You're Stuck at Guitar Because You're NOT Doing THIS Simple Phrase!

If you feel like you're stuck at guitar and you want to build more skill for being a better guitar player all around, then you have to start by improving the way that you analyze every piece of music from the ground up... 





In this video, I’m going to show you the fastest way to address working on all of this and it comes out of beginning with the performance of simple "single note line" melodies. The single melodic form of a vocal line or of a primary melodic idea, (from an instrumental part) is critical to start with. 






The second stage of development is based around building chords off of the established single note melody. This is more difficult, but can be made easier through two practice directions. 


First, you need to discover a small collection of ways to exert second and third notes that will expand the harmonic range. Second, you need to think in respect to velocity, (the change of positions) across the span of the neck.


This lesson will show you how to blast through one of the main reasons that guitar players get stuck in their playing and why guitarists start to feel like they just can’t make decent progress. 





What you’ll learn is actually how simple it can be to start incorporating a very easy method of; learning a melody, mapping it out across the neck, working through any melody, (getting up to a level of solid performance and commitment to memory), and finally the really cool part of this will be creating chords around the melody. 


The best part is that you don’t need to know any music theory or how to read music and you don’t even need to understand how the neck works. 


This exercise uses only your ear and focuses on how harmony is built across the strings using a few common shapes! So, grab your guitar and let’s get started. 

Our first step will be all about learning a very simple melodic idea that is common and has been performed by many different artists over the years. 


For our example, we’re going to check out an old melody written back in the year 1835. This melody has been covered by everyone from Johnny Cash, to Willie Nelson and even Chet Atkins did an instrumental of it. The piece is called, “Just As I Am.” 


To get started, let’s focus on playing and learning the basic melody taken from the piece.




So, coming up next I’ve got a great idea to show you that involves building out a melody so that it focuses on getting organized on a group of chords that connect to the part. It’s just like you’ll hear by famous guitarists’ like Chet Atkins or Mark Knopffler... 


But first, I want to tell you about a special promotional offer related to my new edition of the; Handouts Collection eBook. 



I wanted to take a minute to let you know, that if you want to learn even more about scales and theory I have a great offer for you.

With any donation over $5, or any merchandise purchase from my Tee-Spring store, I’ll send you free copies of THREE of my most popular digital handouts.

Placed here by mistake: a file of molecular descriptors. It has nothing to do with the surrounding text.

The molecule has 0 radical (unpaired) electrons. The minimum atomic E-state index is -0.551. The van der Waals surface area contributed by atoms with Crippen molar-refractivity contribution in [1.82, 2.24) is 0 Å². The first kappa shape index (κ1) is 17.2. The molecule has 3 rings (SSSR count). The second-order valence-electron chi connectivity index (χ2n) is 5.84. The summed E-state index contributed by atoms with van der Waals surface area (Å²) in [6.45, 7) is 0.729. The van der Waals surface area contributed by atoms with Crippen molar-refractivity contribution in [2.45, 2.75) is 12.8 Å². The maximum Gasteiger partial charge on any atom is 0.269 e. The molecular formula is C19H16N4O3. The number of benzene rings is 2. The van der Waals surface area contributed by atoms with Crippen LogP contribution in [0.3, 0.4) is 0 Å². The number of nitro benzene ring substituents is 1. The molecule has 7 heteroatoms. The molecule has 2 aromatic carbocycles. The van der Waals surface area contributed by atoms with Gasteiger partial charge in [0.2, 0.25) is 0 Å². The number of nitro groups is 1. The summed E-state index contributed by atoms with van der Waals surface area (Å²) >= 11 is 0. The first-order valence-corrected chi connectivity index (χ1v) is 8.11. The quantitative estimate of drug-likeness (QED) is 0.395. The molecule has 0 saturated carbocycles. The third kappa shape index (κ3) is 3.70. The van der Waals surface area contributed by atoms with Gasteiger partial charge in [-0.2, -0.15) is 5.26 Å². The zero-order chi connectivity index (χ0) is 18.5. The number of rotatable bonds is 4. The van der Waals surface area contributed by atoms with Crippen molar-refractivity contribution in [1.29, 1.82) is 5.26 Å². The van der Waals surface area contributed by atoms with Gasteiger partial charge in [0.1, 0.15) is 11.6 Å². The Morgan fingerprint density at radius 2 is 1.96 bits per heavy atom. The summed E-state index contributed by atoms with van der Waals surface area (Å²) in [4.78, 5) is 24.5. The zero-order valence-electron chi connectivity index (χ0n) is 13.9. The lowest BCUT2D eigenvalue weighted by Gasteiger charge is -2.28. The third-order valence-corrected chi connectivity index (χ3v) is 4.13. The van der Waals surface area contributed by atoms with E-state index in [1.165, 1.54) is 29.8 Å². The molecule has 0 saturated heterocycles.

One is called, “Harmonized Arpeggio Drills” (it’ll train you on developing your diatonic arpeggios).

Another one is my “Barre Chord” Handout which includes a page showing all the key signatures along with a chord progression that applies barre chords.

Plus, you’ll get my Notation Pack! It has 8 pages of important guitar worksheets for notating anything related to; music charts, guitar chord diagrams, and TAB.

As a BONUS, (from my "Over 40 and Still Can't Play a Scale" video), I'll also throw in a breakdown of all of the chords that are diatonic to the "F Major" scale.

As an EXTRA BONUS for my Phrygian Dominant video, I'll also throw in a breakdown featuring all of the chords that are diatonic to the Phrygian Dominant scale.

Just send me an email off of the contact page of to let me know about either your donation or your Merchandise purchase and I’ll email you those digital handouts within 24 hrs.   





The next thing I want to cover involves using tones that will always be able to line up vertically around your melody. Those tones can be used to build outward and create small, medium and large chord ideas. Check out the example below.



You’ll hear this "harmony building" work done by many famous musicians (including guitar players like Mark Knopfler, Chet Atkins and Larry Carlton). When done smoothly and expertly it sounds great. Here’s how it all works.


Keep the melody tones located up at the top (highest pitch) end of the harmony that you're building. 


Test play through several lower tones that are available within a 3-fret range and determine the most harmonious note connections.

Intermix single-note segments along with 2 and 3 note chords. Balance the spacing of all of the chords that are used with individual notes with a goal of creating an interesting harmonic flow.


If you know your musical keys, and you are familiar with a lot of chords plus you understand intervals, you'll find that you'll be much faster at producing harmonies.




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